Grade Level: 6th Type: Food Science & Biochemistry
Students will discover the effect of heat on animal cells.
- What happens when an animal cell is exposed to extremely high heat?
- What happens during dehydration?
Many cooks and chefs, even some of the most renowned in the world, have mentioned that searing meats will help it keep its moisture throughout the cooking process. So the animal cells in these meats will supposedly keep more of its flavorful and natural juices if you sear it over a skillet prior to oven-baking. Yet it is also a fact that when animal cells are exposed to high heat, the protein in the cells will denature and become useless; thus disabling all functional activities within the cell and dehydrating. But which is true since they contradict each other?
Ingredients (found in supermarket/grocery store)
- Two raw, boneless steaks of similar weights and sizes
- Vegetable Oil
Equipment (found in most supermarkets/grocery stores and kitchen gadgetry stores)
- Two cooking/ meat thermometers with probes
- Two kitchen scales
- Cast iron skillet big enough to hold 1 of the steaks
- Pair of tongs
- Stove and oven
- Oven mitts and/or a potholder
- Preheat the oven to 350 degrees.
- Take your two similar cuts of steaks and take their “before” weight on two kitchen scales and jot it down. This is important.
- Coat the two steaks with just a tiny bit of oil so that it will take heat in faster.
- Have an adult help you with these next steps or supervise you: Set the cast iron skillet on the stove and turn up the heat to medium-high.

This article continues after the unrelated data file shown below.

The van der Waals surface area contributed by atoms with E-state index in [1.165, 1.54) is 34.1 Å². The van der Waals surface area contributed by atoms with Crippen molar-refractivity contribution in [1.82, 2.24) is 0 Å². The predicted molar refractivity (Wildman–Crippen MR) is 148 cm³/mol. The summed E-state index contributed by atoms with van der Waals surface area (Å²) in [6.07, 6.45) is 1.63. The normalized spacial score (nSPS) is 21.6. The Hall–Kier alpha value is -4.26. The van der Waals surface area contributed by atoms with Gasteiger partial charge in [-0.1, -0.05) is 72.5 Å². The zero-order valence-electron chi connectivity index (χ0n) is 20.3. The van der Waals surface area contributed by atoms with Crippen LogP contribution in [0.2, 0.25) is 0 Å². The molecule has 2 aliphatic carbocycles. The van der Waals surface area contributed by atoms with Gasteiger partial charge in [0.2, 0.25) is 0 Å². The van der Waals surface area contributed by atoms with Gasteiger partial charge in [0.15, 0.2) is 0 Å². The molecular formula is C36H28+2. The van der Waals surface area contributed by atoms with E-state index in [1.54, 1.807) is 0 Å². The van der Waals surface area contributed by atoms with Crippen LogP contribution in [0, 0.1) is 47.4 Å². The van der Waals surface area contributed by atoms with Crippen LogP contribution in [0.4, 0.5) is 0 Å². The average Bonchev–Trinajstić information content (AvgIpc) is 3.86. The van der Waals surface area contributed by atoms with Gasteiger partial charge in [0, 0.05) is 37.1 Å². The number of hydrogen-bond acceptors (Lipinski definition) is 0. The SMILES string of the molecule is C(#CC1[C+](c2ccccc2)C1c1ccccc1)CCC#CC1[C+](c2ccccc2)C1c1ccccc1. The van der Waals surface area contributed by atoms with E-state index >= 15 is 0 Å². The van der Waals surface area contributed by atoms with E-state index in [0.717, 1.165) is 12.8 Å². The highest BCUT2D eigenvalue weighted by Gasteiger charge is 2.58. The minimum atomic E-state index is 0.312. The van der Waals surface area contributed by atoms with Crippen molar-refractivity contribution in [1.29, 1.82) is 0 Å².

- Using tongs, place one of the steaks on the skillet and give both sides a very quick one-minute sear. You are not cooking the meat, just searing it on the surface.
- Remove from heat and place on a baking tray next to the raw, uncooked meat. Do not let them touch. Stick the probe of the thermometer in both of them.
- Slide the tray into the oven, close it up and set the stopwatch/timer and watch until the meat reaches 140ºF.
- Remove the meat that reaches 140ºF first from the oven, set it aside, and let it “rest.”
- Remove the second steak when it reaches 140ºF and note how much longer it takes for this take to reach 140ºF as opposed to the other steak. Let this “rest”, just as you did with the other steak.
- When both is done “resting”, weigh both on the scale post-cooking and record their present weights. Calculate percent-loss with this formula for both steaks: ((Pre-cooked weight - Cooked weight)/Pre-cooked weight) * 100 = weight loss percentage
- Record which one lost more weight/moisture. If they are similar percentages, it means it is insignificant. There we have our answer as to whether searing seals in moisture.
Meat #1 Sear
Meat #2 No Sear
Percent Loss (%)
Time Took to Reach 140ºF
Terms/Concepts: high heat/ temperature; moisture loss/ dehydration; animal cells; proteins
- McGee, Harold (2004). On Food and Cooking (Revised Edition), page 161, "The Searing Question."